made of narrow segments 13b and 14b, which enables their applic-ation to be facilitated in case of irregularity in thickness of the bands, and in particular enables the sealing on the edges of the bands `6 and 7 to be assured. In place of the friction strips 15a it is possible to use pivoted rollers supported on the outside surfaces of the endless bands.
The lower band 7 is supported by intermediate rollers Zf during its passage through the interior of the chamber. These rollers can be controlled or turn freely. Also supporting rollers 21 can be provided along the paths of the external passage -of the bands.
The length of the lower band 7 should be, by pre-ference, greater than that of band 6 so that the drum 10 will occupy a more advance position than drum 8. This particular arrangement will facilitate the introduction of the material to be treated. A variable speed control mechanisrn, represented by the rollers 22 and 23 controlled by a variable speed motor, ensures the introduction of the material between the bands, with tension, without tension or even with'overfeeding.
The rewind spindle 24 or any other device for storing the strip material may be mounted at the delivery end of the chamber. The conduit 25 provides for the supply of vapour to the chamber l.
The' exhaust pipe 25a provided with a pressure valve for controllable delivery ensures the discharge of the excess gaseous fluid when the internal pressure exceeds the intended limit.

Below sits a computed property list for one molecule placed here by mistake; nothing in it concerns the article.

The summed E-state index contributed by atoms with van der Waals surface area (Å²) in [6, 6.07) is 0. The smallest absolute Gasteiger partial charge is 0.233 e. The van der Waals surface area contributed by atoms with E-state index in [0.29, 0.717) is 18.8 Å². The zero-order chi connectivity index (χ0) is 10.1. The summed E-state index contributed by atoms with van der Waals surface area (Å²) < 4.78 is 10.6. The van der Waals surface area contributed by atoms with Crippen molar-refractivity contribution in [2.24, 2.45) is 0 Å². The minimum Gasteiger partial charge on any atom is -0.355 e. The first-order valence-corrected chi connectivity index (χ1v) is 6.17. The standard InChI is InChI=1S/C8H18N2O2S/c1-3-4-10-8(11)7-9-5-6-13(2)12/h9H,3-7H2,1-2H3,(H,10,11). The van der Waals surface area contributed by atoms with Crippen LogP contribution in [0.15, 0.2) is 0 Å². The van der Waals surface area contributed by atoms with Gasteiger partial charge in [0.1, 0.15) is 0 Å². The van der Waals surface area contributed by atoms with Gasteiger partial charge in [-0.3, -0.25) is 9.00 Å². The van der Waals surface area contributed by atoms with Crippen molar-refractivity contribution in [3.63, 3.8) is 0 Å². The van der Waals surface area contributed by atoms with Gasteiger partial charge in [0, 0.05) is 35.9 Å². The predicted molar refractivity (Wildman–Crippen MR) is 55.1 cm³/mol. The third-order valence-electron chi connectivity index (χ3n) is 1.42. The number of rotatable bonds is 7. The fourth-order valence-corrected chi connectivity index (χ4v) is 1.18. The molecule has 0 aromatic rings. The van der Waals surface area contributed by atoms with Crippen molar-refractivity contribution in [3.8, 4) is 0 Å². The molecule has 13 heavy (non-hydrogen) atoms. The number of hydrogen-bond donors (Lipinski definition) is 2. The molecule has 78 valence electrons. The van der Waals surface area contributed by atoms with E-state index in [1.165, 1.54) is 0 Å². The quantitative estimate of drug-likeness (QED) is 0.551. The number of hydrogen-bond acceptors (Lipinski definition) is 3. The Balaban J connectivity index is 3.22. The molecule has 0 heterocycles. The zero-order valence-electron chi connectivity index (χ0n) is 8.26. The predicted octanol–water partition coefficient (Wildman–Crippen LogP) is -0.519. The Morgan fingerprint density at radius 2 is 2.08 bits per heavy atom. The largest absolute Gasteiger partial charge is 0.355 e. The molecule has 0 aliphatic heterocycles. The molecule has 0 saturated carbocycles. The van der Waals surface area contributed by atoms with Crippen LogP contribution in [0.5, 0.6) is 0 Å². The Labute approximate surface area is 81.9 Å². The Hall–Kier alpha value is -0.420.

The two endless bands 6 and 7 preferably are made of thin stainless metal and the surf-aces with which the edges of the strips 15 come into frictional contact should be polished.
The surfaces in contact with the material can be coated with an insulating material, such as Telion or a polyester.
These bands also may be perforated. The extent of .the perforations in a longitudinal direction shall be less than the width of the strips l5.
Alternatively these perforated bands may be covered with short pieces of metal or of some other non-perforated material by which the transverse edges will be covered.
Finally, it will -be possible to cause two endless doublers to move between the metallic bands. The material being .treated being passed between the two doublers so that it will not be brought into contact with the metallic surfaces of the bands.
IFIGURE 3 shows a modified construction in which the bands separate after entering in the interior of the thermal chamber. This separation is achieved by a series of rollers 26, '27, 28 and 29, the bands after being guided by the rollers 3f), 31, 32 and 33 again coming together in lfront of the outlet slit. The passage of the material is effected by means of two series of intermediary rollers 34, 35 with the result that the yduration of the stay of the material in the interior of the enclosure at high pressure can thus be prolonged.
IFIGURE 4 shows another form of construction of the thermal chamber in which the internal arrangement is similar to that of FIGURE 3 but the heating of this chamber with cylindrical partitions is effected by means of heating elements 36 or the heating elements 36a as shown in FIGURE 1.
It is also possible to create a forced circulation of treatment fiuids in the interior of the chamber by providing blowing means, comprising ventilators and blowing nozzles.
The operating means in FIGURES l and 2 preferably is used for the drying, the polymerising and the fixing of fabrics, papers and the like. The operating means shown inwFIGURES 3 and 4 preferably is used for effecting operations of a chemical nature, such as the stripping, the boiling or the bleaching of fabrics of 4- threads of cardboard, of cellulose and other strip rnaterial.